London tube maps are even better when they made of Lego!

We are celebrating 150 years of the London underground this year and all kinds of inventive approaches have been used to make this a fun year on the tube. My favourite is the wonderful Lego tube maps dotted around London!

On 9th January 1863 the very first underground railway journey was made from Paddington Station where you can see the commemorative plaques and photos. The underground train travelled just 3 and a half miles under London’s streets to Farringdon station and history was made. 



A picture from Paddington station

There are 5 specially created maps made of Lego bricks which show the tube system and how it has developed over the years since 1927 (although there were maps before then) and the proposed future size and scale of the tube in 2020.  I’ve been hunting them down in the 5 ticket halls and here they are from South Kensington, Picadilly Circus, Green Park, Stratford and King’s Cross. 

The oldest map is from 1927 and looks very different from version we are used us as back then they superimposed the tube lines onto a  map of London show this is really how it looks!

South Kensington station’s map


The key to this strange looking map

Chronologically we next have a map from 1933 and this is Harry Beck’s original design which is the basis for our current versions so islooking more familiar. He expanded the central area to make it clearer and simplified the look by distorting the actual distances between stations and the shape of the lines. A radical idea but it has stood the test of time.  While checking out this map I had to stop several tourists from using it to plan their journey, it was hard to explain why there was a map from 1933 on the wall!

Picadilly CIrcus station


We jump to 1968 to see various changes such as an extended Central line and a change of colour to brighter red, a longer Northern line and by the look of it, much more Circle line.


Green Park station

In 2013 we see our familiar map which has grown from 1968 with the addition of the orange showing the overground lines circling London, the arrival of the Jubilee line and of course the Docklands Light Railway.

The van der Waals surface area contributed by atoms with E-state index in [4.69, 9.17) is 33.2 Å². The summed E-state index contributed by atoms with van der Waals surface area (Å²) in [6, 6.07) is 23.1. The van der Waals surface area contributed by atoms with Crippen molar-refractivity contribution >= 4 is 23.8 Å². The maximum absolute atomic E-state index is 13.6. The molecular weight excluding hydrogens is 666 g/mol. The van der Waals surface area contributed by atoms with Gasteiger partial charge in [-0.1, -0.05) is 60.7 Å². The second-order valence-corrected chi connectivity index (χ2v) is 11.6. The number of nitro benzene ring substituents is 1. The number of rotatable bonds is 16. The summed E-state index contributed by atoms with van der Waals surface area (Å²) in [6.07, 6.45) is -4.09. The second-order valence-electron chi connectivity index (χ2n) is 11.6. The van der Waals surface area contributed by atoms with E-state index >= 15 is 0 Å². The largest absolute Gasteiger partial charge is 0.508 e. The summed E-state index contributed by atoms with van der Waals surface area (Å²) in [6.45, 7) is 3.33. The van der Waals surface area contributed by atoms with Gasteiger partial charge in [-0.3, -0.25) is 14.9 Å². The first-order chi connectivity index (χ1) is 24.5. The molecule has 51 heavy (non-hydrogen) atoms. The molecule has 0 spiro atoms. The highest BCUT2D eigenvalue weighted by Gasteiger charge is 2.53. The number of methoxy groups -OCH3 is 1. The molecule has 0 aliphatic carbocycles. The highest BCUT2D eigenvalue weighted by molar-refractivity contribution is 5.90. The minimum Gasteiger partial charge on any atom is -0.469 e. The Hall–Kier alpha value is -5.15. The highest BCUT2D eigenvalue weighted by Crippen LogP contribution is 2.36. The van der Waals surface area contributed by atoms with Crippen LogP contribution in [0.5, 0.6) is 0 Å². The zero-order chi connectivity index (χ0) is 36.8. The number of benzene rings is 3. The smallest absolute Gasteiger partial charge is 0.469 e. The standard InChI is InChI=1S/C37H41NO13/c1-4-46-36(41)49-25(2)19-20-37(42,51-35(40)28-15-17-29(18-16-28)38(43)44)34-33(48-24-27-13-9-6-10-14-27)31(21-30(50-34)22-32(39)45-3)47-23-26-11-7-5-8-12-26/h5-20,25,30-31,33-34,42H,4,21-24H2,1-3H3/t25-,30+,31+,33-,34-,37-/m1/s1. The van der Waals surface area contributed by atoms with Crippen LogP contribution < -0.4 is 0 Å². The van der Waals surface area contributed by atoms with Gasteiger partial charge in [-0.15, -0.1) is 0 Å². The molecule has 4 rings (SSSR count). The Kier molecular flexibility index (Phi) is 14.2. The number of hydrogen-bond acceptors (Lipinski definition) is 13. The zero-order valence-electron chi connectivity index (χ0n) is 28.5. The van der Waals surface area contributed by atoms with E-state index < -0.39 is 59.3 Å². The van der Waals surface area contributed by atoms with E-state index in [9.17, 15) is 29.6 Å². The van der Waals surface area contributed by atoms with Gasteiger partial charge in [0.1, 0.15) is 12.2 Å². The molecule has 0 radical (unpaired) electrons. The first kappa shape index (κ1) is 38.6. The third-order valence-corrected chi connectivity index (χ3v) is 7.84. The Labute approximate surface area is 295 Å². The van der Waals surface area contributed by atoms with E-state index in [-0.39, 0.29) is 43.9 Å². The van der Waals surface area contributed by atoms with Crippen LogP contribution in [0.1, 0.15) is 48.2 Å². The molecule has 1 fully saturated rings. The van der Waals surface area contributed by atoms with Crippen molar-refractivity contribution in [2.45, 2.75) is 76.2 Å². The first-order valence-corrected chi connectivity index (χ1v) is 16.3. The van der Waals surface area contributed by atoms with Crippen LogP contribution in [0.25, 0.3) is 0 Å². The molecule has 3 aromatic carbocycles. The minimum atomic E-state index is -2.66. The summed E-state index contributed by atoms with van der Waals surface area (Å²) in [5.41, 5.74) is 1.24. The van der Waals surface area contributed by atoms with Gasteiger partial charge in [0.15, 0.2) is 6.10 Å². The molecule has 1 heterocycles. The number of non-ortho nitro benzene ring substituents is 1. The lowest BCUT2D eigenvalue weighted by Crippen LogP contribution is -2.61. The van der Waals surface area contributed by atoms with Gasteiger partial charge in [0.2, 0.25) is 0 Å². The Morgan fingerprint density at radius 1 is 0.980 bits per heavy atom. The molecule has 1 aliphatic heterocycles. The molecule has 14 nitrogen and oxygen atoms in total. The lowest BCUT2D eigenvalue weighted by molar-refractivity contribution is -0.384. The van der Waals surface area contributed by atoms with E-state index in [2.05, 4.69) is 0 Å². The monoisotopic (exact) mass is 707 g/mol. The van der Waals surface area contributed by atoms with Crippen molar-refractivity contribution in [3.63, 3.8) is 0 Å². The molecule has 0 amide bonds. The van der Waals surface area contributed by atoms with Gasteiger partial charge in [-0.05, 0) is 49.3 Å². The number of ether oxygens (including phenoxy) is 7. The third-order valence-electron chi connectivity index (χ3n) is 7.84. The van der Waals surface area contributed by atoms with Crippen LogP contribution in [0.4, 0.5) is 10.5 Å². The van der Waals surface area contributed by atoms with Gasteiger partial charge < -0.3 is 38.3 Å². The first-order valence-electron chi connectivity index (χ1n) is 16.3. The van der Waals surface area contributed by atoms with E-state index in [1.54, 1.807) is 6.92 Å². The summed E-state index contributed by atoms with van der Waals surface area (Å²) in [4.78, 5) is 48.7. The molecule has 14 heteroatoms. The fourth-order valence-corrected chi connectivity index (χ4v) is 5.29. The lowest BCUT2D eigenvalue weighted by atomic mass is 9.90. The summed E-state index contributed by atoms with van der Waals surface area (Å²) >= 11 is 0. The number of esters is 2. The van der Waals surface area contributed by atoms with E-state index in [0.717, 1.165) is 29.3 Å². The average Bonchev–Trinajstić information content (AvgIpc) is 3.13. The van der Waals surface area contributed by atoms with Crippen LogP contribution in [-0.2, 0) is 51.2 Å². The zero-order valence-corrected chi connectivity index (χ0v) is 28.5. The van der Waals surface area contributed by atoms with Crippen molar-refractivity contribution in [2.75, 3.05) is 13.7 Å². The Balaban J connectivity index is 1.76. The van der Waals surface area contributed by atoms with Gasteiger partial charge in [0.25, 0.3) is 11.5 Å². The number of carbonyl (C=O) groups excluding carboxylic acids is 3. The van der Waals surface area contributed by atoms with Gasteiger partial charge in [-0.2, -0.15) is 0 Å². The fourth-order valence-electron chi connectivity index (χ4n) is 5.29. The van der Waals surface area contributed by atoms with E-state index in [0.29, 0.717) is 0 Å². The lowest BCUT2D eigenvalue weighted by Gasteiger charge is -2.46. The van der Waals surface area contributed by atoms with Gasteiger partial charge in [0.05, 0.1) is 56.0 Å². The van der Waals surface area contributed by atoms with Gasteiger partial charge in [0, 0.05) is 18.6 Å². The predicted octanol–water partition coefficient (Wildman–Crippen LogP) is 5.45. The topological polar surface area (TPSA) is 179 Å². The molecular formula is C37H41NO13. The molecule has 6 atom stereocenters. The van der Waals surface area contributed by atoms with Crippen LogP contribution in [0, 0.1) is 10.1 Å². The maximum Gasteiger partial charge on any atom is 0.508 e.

Stratford station


In a peek into the future we can see 2020’s network showing the major development of Crossrail cutting through the centre of London, the Croxley link in the north west and the Northern line extension at Battersea.  It’s an ever changing system as it has to adapt to the different requirements of commuting of the future, travellers’ needs and the challenge of carrying over 1 billion passengers a year!

King’s Cross station

The vital statistics of these maps are thanks to the London Underground website:

  • Each map is made up of over 1000 LEGO bricks
  • The LEGO Tube maps measure 140cm x 100cm
  • Each map took four days to build
  • Created by Duncan Titmarsh, the UK’s only Certified LEGO Professional – there are only 13 in the world! 

Hope you enjoyed a some time travel via the London tube!

Bye for now,

Days in and days out

Picking up the extras that were bounced out from last week’s bumper full list, we have days out in Cambridge and days in at the Cabinet War Rooms.


A day out to Cambridge from London is a great way to see a bit more of England and really do-able as the train takes about 45 minutes. You can see the famous colleges and can even go inside some of them, you can get run over by the masses of students on bicycles, go punting on the river and mooch around the old streets to your heart’s content. Cambridge is full of wonderful old buildings and we really enjoyed the sunshine too! Another treat was to see the famous Harry Potter platform at Kings Cross as my train to Cambridge left from platform 9. Here’s a selection of Cambridge photos and one from Kings Cross!


Back in London, Sunday was another beautifully sunny day so we walked along the Thames and then visited the Cabinet War Rooms where they have restored the actual rooms used by Churchill and the military to battle out the Second World War. They are marvellously evocative of a time of national peril and the courage of those who battled for our freedom. They’ve added a major Churchill exhibition making it a big visit. Here’s one photo of the Thames at it sparkling best, one of the outside of the Rooms and one of the Churchill’s underground kitchen – not sure he had much time for cooking though!

A couple of cinema trips this week to contrasting venues. One to the very newly opened Vue cinema at Westfields with spacious seats and a huge high quality screen (The White Ribbon was the film) and the other was the Coronet in Notting Hill, a independent cinema which began life as a Victorian theatre in 1898 (Shutter Island was showing here).
Restaurants visits this week included my local favourite, Aphrodite, where the Greek food is really high quality and the welcome is always warm. A trip to South Kensington saw visits to Brindisi for their tapas and to La Cave a Fromage for their wonderful smelly cheeses!
Bye for now,